Annual report pursuant to Section 13 and 15(d)

Summary of Significant Accounting Policies (Policies)

Summary of Significant Accounting Policies (Policies)
12 Months Ended
Aug. 31, 2015
Accounting Policies [Abstract]  
Nature of Operations
Nature of Operations:    Actuant Corporation (“Actuant” or the “Company”) is a global manufacturer of a broad range of industrial products and systems, organized into three reportable segments. The Industrial segment is primarily engaged in the design, manufacture and distribution of branded hydraulic and mechanical tools to the maintenance, industrial, infrastructure and production automation markets. The Energy segment provides joint integrity products and services, customized offshore mooring solutions, as well as rope and cable solutions to the global oil & gas, power generation and energy markets. The Engineered Solutions segment provides highly engineered position and motion control systems to OEMs in various vehicle markets, as well as a variety of other products to the industrial and agriculture markets.
Consolidation and Presentation
Consolidation and Presentation:    The consolidated financial statements include the accounts of the Company and its subsidiaries, all of which are wholly-owned. The results of companies acquired or disposed of during the year are included in the consolidated financial statements from the effective date of acquisition or until the date of divestiture. All intercompany balances, transactions and profits have been eliminated in consolidation. Certain prior year amounts have been reclassified to conform to current year presentation.
Cash Equivalents
Cash Equivalents:    The Company considers all highly liquid investments with original maturities of 90 days or less to be cash equivalents.
Inventories:    Inventories are comprised of material, direct labor and manufacturing overhead, and are stated at the lower of cost or market. Inventory cost is determined using the last-in, first-out (“LIFO”) method for a portion of the U.S. owned inventory (approximately 22.6% and 20.6% of total inventories in both 2015 and 2014, respectively). The first-in, first-out or average cost methods are used for all other inventories. If the LIFO method were not used, inventory balances would be higher than the amounts in the consolidated balance sheets by $5.6 million and $5.7 million at August 31, 2015 and 2014, respectively.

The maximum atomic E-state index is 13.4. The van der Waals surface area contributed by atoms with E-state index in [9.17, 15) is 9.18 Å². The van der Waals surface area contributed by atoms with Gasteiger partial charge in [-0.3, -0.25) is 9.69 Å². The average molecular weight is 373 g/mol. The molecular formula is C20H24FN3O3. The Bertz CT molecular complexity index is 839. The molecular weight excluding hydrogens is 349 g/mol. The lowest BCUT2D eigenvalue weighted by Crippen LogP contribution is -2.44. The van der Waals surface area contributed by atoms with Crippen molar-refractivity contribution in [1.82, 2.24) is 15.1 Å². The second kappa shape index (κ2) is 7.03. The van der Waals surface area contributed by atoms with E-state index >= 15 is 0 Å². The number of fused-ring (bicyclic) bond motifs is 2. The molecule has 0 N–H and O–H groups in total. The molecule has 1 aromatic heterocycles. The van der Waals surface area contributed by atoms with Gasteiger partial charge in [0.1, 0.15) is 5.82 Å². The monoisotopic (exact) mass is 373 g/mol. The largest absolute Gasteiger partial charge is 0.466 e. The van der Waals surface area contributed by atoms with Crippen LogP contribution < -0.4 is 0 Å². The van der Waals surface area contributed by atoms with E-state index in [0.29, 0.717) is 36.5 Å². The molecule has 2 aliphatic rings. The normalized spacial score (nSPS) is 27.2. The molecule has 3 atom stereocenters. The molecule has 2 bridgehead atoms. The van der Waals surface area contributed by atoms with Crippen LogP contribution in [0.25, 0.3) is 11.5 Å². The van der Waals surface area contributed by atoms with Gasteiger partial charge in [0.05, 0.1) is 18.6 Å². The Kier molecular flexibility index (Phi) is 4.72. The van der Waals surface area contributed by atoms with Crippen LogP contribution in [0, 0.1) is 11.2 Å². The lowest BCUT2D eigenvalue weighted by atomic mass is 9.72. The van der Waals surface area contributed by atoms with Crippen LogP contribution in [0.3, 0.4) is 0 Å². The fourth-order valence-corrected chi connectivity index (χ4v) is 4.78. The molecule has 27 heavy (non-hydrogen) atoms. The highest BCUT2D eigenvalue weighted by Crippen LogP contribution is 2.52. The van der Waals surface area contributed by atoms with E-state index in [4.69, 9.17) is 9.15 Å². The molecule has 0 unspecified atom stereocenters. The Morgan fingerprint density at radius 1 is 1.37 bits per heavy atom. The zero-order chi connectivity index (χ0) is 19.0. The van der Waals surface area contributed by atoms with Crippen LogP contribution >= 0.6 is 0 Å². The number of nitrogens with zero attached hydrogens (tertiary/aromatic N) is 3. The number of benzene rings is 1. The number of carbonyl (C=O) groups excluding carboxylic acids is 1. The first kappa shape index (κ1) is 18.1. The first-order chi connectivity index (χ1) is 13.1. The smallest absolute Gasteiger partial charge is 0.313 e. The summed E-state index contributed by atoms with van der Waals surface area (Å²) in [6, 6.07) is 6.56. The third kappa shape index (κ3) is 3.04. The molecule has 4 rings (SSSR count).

The nature of the Company’s products is such that they generally have a very short production cycle. Consequently, the amount of work-in-process at any point in time is minimal. In addition, many parts or components are ultimately either sold individually or assembled with other parts making a distinction between raw materials and finished goods impractical to determine. Other locations maintain and manage their inventories using a job cost system where the distinction of categories of inventory by state of completion is also not available. As a result of these factors, it is neither practical nor cost effective to segregate the amounts of raw materials, work-in-process or finished goods inventories at the respective balance sheet dates, as segregation would only be possible as the result of physical inventories which are taken at dates different from the balance sheet dates.
Property, Plant and Equipment
Property, Plant and Equipment:    Property, plant and equipment are stated at cost. Plant and equipment are depreciated on a straight-line basis over the estimated useful lives of the assets, ranging from ten to forty years for buildings and improvements and two to fifteen years for machinery and equipment. Equipment includes assets (marine mooring equipment and joint integrity tools) which are rented to customers and asset owners in the Energy segment. Leasehold improvements are amortized over the life of the related asset or the term of the lease, whichever is shorter.
Goodwill and Other Intangible Assets
Goodwill and Other Intangible Assets:    Other intangible assets with definite lives, consisting primarily of purchased customer relationships, patents, trademarks and non-compete agreements, are amortized over periods from two to twenty-five years. Goodwill and other intangible assets with indefinite lives are not subject to amortization, but are subject to annual impairment testing.